Asians Wear Clothes on the Internet: Race, Gender, and the Work of Personal Style Blogging

Image of Asians Wear Clothes on the Internet: Race, Gender, and the Work of Personal Style Blogging
Release Date: 
October 27, 2015
Duke University Press Books
Reviewed by: 

Minh-ha Pham has taken a somewhat innocuous topic and tried to make it a Major Topic. The problem here is that the subject matter is banal and Pham is trying to turn the proverbial anthill into a mountain.

Asians Wear Clothes on the Internet is an overly scholarly and excessively over intellectualized thesis on a somewhat relevant topic—albeit with a limited audience—that will get even smaller once an attempt is made to read this book.

“Asian superbloggers are immaterial or informational laborers, yet their gendered racial bodies are of particular importance to their work in this historical period of global fashion capitalism.”

Huh? Say what? Do you suppose this example of the tenor of the book engenders even interesting reading? Maybe this will clarify it for you:

“Asians Wear Clothes on the Internet demonstrates the complementarity of fashion’s informational and industrial labor systems without conflating the two.”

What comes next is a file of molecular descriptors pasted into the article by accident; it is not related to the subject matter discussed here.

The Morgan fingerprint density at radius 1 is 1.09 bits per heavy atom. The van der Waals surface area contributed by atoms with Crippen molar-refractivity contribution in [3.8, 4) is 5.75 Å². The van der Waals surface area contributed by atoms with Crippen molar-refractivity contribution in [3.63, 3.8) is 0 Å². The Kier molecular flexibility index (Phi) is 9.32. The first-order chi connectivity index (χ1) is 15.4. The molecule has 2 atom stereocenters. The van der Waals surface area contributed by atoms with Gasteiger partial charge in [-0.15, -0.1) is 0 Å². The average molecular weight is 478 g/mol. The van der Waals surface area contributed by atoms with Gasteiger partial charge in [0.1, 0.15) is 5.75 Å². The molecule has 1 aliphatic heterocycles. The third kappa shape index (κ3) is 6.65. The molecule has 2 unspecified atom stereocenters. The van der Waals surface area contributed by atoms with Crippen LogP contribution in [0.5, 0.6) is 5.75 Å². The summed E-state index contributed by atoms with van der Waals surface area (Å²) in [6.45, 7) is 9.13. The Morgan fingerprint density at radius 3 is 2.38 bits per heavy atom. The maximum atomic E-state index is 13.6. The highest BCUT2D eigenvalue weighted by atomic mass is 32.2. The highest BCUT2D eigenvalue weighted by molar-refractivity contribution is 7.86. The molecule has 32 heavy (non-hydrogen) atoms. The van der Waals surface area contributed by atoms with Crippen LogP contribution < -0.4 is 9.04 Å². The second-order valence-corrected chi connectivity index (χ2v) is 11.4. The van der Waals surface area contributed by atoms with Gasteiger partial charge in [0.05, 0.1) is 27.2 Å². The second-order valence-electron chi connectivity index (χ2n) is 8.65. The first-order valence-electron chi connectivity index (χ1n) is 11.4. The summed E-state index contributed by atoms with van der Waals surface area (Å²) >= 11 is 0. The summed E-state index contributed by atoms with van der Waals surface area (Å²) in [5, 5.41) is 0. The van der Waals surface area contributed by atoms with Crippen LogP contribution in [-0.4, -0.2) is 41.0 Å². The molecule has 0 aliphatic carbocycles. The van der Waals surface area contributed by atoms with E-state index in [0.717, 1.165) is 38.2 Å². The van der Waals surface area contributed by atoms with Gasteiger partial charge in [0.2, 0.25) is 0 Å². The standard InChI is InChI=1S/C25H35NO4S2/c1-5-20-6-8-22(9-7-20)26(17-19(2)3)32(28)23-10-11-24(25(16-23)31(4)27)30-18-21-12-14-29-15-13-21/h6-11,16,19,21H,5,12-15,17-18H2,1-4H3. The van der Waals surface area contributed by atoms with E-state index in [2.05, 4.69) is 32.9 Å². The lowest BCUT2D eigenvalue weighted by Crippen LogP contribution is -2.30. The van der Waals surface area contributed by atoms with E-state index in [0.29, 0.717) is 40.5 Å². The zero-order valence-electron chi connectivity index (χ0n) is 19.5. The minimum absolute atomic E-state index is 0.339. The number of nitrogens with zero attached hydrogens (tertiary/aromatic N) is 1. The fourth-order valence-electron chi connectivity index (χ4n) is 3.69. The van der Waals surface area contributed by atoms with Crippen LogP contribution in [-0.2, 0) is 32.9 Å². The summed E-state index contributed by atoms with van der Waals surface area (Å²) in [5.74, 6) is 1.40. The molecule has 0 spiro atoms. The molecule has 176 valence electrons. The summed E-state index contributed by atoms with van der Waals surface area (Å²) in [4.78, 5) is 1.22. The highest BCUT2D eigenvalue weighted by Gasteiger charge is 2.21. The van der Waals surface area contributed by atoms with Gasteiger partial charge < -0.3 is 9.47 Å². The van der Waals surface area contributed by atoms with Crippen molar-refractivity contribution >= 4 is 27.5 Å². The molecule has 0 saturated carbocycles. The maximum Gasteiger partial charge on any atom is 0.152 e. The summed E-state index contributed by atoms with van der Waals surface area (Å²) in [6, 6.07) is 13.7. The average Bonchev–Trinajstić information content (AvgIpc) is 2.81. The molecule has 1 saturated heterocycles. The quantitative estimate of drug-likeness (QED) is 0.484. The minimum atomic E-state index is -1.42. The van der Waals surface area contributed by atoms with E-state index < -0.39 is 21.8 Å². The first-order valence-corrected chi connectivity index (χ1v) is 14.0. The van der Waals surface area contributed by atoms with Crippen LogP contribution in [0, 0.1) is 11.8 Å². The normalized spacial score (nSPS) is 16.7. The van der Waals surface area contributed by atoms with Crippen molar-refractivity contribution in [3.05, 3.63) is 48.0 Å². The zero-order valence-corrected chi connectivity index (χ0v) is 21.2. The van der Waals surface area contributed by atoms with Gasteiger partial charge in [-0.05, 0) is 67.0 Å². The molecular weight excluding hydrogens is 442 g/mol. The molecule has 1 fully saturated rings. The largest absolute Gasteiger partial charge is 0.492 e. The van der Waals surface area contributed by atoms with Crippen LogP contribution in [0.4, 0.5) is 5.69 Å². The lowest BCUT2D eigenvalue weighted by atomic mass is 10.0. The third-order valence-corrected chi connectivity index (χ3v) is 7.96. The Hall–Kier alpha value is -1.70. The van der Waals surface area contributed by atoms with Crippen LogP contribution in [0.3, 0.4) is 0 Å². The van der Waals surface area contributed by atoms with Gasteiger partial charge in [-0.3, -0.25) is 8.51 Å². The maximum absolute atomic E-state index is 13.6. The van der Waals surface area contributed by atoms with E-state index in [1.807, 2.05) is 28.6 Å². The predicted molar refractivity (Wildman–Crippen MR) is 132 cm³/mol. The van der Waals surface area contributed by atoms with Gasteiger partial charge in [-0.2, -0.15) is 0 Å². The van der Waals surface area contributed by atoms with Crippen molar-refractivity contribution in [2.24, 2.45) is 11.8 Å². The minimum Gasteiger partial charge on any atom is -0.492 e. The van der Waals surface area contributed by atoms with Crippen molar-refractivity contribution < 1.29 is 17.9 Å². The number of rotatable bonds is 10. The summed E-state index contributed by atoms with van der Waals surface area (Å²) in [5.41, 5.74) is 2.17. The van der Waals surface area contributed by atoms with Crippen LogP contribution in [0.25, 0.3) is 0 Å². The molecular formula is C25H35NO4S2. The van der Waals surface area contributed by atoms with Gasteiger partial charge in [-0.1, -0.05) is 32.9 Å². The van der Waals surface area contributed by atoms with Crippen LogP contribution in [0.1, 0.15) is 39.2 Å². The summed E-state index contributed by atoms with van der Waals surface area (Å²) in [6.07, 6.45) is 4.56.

Feeling stupid yet? This is a book that needs to have a warning label on its cover: ABOVE AVERAGE IQ REQUIRED—as well as a well-honed aptitude for boredom and ability to suffer scads of mind numbing statistics. This was a tedious and onerous read that left me feeling rather intellectually challenged if not just plain stupid.

Pham is proof positive that the Internet allows for endless analysis and gives all of us the opportunity to justify a point or a way of thinking. Let’s call a spade a spade here and ask who actually cares to point out the “blogger selfie pose” or propose that only Asians, according to Pham, are the greatest influences of so called Internet fashion leaders and trendsetters.

The simple theory that hype doesn’t translate to selling clothes can be applied to here as followers of these so called “ superbloggers” do not equal impact on fashion. Pham cites examples of how a photo might spike the sales of a pair of jeans or an item at Forever 21, but what she does not offer is the percentages or ratios of that situation, let alone the age group of these trendoids. So much of today’s so called fashion influence is supposedly propelled by a photo rather than any substance or facts as so many of these followers have no desire other than to be “in.” Oddly, the book is already out of date as many of these so-called fashion movers and shakers have moved on.

The bottom line here is that if you are looking for a book that will overanalyze an obscure topic with an almost reverse racist point of view than this is a book for you. This is not a book to be enjoyed on a visual level as there is no question that Pham takes current fashion and turns it into the most cerebral of pursuits via a marginal topic, no matter the bells and whistles and tedious research.